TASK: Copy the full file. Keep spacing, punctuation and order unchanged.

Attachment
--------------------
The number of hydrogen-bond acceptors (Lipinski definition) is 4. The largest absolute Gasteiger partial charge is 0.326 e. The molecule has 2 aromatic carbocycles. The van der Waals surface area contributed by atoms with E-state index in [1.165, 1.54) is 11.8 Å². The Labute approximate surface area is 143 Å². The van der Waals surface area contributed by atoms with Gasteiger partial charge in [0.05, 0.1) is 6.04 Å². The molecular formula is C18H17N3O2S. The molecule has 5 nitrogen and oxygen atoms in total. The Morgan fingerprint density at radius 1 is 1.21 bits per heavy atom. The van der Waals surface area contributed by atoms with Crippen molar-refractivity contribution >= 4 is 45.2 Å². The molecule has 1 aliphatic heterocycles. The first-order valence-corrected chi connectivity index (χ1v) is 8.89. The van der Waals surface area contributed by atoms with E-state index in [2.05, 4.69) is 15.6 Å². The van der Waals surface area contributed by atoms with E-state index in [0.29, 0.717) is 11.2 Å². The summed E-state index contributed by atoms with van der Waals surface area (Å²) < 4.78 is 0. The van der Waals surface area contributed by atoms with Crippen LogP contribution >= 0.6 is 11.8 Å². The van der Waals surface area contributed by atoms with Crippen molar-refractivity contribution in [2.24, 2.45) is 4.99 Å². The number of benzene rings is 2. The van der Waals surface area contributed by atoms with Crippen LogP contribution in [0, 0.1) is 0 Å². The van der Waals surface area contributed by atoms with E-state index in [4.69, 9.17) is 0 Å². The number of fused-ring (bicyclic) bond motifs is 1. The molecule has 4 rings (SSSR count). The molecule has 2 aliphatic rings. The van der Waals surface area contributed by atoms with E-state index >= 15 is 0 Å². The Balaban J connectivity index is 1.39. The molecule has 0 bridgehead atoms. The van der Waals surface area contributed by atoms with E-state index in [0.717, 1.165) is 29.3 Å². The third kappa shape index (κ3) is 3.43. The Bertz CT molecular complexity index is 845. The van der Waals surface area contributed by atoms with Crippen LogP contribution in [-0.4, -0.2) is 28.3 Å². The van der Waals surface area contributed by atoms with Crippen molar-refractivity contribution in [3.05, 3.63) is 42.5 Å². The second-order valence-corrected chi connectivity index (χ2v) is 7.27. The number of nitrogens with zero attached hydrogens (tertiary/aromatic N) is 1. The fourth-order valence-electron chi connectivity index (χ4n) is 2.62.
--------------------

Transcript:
The number of hydrogen-bond acceptors (Lipinski definition) is 4. The largest absolute Gasteiger partial charge is 0.326 e. The molecule has 2 aromatic carbocycles. The van der Waals surface area contributed by atoms with E-state index in [1.165, 1.54) is 11.8 Å². The Labute approximate surface area is 143 Å². The van der Waals surface area contributed by atoms with Gasteiger partial charge in [0.05, 0.1) is 6.04 Å². The molecular formula is C18H17N3O2S. The molecule has 5 nitrogen and oxygen atoms in total. The Morgan fingerprint density at radius 1 is 1.21 bits per heavy atom. The van der Waals surface area contributed by atoms with Crippen molar-refractivity contribution >= 4 is 45.2 Å². The molecule has 1 aliphatic heterocycles. The first-order valence-corrected chi connectivity index (χ1v) is 8.89. The van der Waals surface area contributed by atoms with E-state index in [2.05, 4.69) is 15.6 Å². The van der Waals surface area contributed by atoms with E-state index in [0.29, 0.717) is 11.2 Å². The summed E-state index contributed by atoms with van der Waals surface area (Å²) < 4.78 is 0. The van der Waals surface area contributed by atoms with Crippen LogP contribution >= 0.6 is 11.8 Å². The van der Waals surface area contributed by atoms with Crippen molar-refractivity contribution in [2.24, 2.45) is 4.99 Å². The number of benzene rings is 2. The van der Waals surface area contributed by atoms with Crippen LogP contribution in [0, 0.1) is 0 Å². The van der Waals surface area contributed by atoms with E-state index in [4.69, 9.17) is 0 Å². The number of fused-ring (bicyclic) bond motifs is 1. The molecule has 4 rings (SSSR count). The molecule has 2 aliphatic rings. The van der Waals surface area contributed by atoms with E-state index >= 15 is 0 Å². The Balaban J connectivity index is 1.39. The molecule has 0 bridgehead atoms. The van der Waals surface area contributed by atoms with E-state index in [0.717, 1.165) is 29.3 Å². The third kappa shape index (κ3) is 3.43. The Bertz CT molecular complexity index is 845. The van der Waals surface area contributed by atoms with Crippen LogP contribution in [-0.4, -0.2) is 28.3 Å². The van der Waals surface area contributed by atoms with Crippen molar-refractivity contribution in [3.05, 3.63) is 42.5 Å². The second-order valence-corrected chi connectivity index (χ2v) is 7.27. The number of nitrogens with zero attached hydrogens (tertiary/aromatic N) is 1. The fourth-order valence-electron chi connectivity index (χ4n) is 2.62.